# go through the sorted dates in the quakes dict
# get latitude and longitude and turn into x/y/z coords with latlonger function
# then send x/y/z coordinates to makeathing function to create them in 3D space
for k in sorted(quakes.keys()):
    latitude = float(quakes[k][1])
    longitude = float(quakes[k][2])
    coords = latlonger(latitude, longitude)
    makeathing(coords, quakes[k][0], latitude, longitude, k)

Anyway this created a bunch of data correctly located on a sphere, which I just had to create with an Earth texture from Nasa (thanks America). I spun it around until it lined up with the earthquake locations.

quakey0005

Although I should have automated the animated reveals of every quake, it would have taken me longer to debug than manually constructing it. Also I made a timeline scrolling date down the side.

With all the hard stuff out of the way I wanted to make an introduction to the Geoscience website. I grabbed some screen shots and built a series of textured planes ender a techy looking grid.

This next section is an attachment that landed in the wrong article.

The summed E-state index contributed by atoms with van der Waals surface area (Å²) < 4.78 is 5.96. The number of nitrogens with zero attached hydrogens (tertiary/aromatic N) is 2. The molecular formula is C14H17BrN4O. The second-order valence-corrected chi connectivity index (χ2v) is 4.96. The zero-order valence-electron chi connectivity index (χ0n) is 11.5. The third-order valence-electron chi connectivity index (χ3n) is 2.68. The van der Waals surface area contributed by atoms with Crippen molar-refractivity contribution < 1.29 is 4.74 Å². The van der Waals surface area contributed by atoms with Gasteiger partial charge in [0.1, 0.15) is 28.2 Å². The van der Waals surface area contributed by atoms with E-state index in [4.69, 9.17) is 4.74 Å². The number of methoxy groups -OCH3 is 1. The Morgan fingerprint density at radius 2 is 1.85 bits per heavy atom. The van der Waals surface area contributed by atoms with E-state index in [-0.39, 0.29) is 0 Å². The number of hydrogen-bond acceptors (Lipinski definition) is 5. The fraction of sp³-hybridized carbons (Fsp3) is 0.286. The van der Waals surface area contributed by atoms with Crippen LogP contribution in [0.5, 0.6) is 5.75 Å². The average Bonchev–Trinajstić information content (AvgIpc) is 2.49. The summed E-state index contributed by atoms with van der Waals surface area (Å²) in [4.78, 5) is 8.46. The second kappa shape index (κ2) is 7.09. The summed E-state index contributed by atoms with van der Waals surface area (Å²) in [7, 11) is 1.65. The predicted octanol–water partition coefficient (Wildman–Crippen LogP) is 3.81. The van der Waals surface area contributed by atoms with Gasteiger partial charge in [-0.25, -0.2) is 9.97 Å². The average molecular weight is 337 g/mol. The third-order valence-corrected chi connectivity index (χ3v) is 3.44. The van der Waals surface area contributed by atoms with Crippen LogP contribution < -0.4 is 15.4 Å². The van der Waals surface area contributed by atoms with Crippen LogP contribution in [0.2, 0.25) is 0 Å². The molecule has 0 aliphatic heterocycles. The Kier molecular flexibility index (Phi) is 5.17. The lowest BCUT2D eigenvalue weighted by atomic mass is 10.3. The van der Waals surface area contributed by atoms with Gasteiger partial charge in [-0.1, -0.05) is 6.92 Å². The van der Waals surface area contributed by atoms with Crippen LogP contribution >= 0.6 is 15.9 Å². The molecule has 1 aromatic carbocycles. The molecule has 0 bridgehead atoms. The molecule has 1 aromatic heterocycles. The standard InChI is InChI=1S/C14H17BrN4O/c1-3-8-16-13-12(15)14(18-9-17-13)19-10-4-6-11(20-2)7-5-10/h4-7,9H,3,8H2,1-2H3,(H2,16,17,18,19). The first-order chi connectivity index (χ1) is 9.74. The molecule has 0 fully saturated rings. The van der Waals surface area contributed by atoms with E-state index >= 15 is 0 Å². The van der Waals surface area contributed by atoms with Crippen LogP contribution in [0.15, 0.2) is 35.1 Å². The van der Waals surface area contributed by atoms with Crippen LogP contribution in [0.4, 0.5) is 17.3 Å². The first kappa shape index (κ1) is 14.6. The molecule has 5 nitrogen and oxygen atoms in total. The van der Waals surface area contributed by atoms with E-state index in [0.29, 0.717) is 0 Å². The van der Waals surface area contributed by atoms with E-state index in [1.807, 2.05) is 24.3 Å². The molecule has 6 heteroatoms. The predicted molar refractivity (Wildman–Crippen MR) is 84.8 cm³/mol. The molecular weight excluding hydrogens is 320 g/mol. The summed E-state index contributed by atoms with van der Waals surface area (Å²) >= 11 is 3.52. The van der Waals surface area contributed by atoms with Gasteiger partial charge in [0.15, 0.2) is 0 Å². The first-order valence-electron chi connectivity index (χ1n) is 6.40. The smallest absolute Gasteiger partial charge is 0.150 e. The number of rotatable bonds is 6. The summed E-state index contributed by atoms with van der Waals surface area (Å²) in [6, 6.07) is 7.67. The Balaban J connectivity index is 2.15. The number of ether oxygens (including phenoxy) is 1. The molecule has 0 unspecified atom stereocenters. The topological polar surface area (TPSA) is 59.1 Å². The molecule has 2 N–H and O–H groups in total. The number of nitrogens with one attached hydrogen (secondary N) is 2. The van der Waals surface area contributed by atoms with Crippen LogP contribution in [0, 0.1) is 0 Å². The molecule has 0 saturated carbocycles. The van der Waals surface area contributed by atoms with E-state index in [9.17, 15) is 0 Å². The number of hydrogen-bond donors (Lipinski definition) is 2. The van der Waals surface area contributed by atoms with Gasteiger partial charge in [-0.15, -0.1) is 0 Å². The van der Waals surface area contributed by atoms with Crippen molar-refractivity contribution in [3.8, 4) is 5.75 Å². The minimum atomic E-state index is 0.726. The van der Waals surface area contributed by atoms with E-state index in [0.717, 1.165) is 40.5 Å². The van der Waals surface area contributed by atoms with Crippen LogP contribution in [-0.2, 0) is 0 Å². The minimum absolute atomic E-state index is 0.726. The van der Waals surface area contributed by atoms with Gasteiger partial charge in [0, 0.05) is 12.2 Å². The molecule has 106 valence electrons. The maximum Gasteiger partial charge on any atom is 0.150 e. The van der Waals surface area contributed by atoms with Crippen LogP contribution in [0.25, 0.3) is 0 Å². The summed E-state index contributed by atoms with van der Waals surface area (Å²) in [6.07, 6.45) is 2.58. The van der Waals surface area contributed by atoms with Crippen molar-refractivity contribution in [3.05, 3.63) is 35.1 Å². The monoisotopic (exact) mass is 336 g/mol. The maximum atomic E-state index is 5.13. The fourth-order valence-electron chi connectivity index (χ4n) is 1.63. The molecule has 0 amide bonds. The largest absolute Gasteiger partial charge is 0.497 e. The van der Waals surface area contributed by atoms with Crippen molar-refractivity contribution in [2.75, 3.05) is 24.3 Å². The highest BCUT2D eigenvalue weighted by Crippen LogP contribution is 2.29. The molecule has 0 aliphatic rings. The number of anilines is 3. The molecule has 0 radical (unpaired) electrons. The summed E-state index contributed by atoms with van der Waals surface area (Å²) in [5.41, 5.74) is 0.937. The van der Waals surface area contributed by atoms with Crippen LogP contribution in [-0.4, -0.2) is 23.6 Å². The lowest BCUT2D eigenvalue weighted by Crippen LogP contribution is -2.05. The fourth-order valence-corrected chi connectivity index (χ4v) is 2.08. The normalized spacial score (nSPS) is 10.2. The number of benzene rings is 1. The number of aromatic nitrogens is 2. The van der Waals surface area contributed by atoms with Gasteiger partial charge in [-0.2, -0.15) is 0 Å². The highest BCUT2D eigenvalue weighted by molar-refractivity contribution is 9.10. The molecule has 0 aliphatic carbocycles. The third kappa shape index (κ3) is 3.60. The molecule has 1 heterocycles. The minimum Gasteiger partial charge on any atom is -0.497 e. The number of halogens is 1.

quakey0001

I used The Sniper addon from Jacques Lucke which is hosted at Blender Diploma. It let me quickly setup a camera animation over the images with a cool snapping effect.

quakey0002

Each image also had  a texture map of horizontal lines to give them more of a grungy tech look. In post production I added an old slide projector change noise to sell the mechanical nature of the move.

quakey0003

The finished result was so compelling to our audience that the Geosciences website made their own a couple weeks later! Check out my finished result here.

I must say that without Blender I’m really not sure how I could have achieved this in any other effects package. And hen I say Blender I’m referring to the software AND the community. The open nature of the application has tended to encourage artists to collaborate in a very useful collegiate manner which acts as an intellect multiplier for everyone involved. I just hope that I have given at least a little back to the community that has helped me so much in the past.

I’m looking at you Mr Bennett 😉